VANCOUVER (FRONTLINE MEDICAL NEWS) Multiple sclerosis patients discontinued treatment and relapsed earlier with dimethyl fumarate (Tecfidera) than with fingolimod (Gilenya), and had more gadolinium-enhancing lesions at 12 months, in a propensity score matching analysis involving 775 patients at the Cleveland Clinic.

“Based on these data, I now [favor] Gilenya over Tecfidera; Gilenya works a little bit better,” lead investigator and staff neurologist Carrie Hersh said at the annual meeting of the American Academy of Neurology.

The two drugs performed about equally in clinical trials, but Dr. Hersh and her colleagues said fingolimod seems to have the edge in clinical practice; they wanted to see if that hunch held up to scrutiny.

In the single-center cohort study , about 30% of the 458 dimethyl fumarate patients discontinued the drug after an average of 4 months, and about 14% relapsed within a year of starting it. About a quarter of the 317 fingolimod patients discontinued at an average of 6.5 months, and 11% relapsed. About 9% of dimethyl fumarate patients, but 6% of fingolimod patients, had new gadolinium-enhancing (GdE) brain lesions at 12 months.

A propensity score analysis was performed to control for confounders; patients were matched one to one for baseline demographics and clinical and MRI characteristics. Dimethyl fumarate patients were almost three times more likely than fingolimod patients to have new GdE lesions after a year (odds ratio, 2.90; 95% confidence interval, 1.24-6.57). They also had an earlier time to discontinuation (OR, 1.35; 95% CI, 1.05-1.74) and clinical relapse (OR, 1.64; 95% CI, 1.10-2.46). The study included patients with secondary progressive disease. Results were the same when the analysis was limited to relapsing-remitting multiple sclerosis.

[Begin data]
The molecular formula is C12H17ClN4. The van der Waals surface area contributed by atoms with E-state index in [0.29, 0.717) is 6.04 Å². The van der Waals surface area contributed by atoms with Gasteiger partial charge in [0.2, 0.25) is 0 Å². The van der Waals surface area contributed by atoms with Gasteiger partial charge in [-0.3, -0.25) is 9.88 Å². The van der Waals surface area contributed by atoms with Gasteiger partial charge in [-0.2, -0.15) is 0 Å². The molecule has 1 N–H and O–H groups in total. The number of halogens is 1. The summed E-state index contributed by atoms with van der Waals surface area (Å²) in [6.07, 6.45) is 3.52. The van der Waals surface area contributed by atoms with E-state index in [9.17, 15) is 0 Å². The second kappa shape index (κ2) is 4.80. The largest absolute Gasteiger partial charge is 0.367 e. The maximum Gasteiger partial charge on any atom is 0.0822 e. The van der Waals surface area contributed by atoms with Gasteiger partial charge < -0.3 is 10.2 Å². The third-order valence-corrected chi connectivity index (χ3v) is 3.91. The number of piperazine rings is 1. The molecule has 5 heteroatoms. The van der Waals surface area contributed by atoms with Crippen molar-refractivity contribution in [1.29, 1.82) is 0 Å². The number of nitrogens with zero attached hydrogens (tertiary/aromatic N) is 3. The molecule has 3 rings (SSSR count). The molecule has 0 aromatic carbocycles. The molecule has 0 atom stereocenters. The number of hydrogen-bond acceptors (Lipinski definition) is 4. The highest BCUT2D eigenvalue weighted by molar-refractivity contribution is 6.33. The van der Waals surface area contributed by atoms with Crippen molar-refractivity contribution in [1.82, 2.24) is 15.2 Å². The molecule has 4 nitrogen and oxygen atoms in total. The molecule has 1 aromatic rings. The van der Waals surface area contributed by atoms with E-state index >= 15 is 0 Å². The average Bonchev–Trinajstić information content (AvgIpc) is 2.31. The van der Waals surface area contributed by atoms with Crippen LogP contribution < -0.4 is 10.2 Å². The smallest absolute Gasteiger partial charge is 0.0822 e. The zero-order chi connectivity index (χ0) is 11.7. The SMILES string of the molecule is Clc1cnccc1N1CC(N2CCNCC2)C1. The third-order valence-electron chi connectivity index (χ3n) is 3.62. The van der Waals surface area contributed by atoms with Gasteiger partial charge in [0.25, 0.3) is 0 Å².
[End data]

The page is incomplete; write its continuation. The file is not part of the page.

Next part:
The investigators concluded that “dimethyl fumarate and fingolimod have comparable annualized relapse rates, overall brain MRI activity, and discontinuation at 12 months.” However, “dimethyl fumarate may have greater GdE lesions and side effects early after treatment initiation, leading to early discontinuation and relapses.

“This makes sense from what we are seeing in the clinic. We know Tecfidera patients have tolerability issues,” especially with gastrointestinal and flushing events, “so they discontinue earlier or might not be as adherent, and so they relapse earlier. The new enhancing lesions might be a difference in efficacy,” Dr. Hersh said.

Patients treated with fingolimod were more likely to be white (91% vs. 83%), have a longer disease duration (16 vs. 14 years), have a higher proportion of relapsing-remitting disease (82% vs. 74%), and have more severe baseline brain lesion burden (15% vs. 8%). The subjects had tried interferon, glatiramer acetate (Copaxone), natalizumab (Tysabri), or other options before being switched to the study medications because of disease activity or intolerability. Patients were in their 40s, on average, and about 70% were women.

Data are now being collected for a 2-year analysis.

There was no industry funding for the work, and Dr. Hersh had no disclosures. Other investigators reported ties to both Novartis, the maker of Gilenya, and Biogen, the maker of Tecfidera.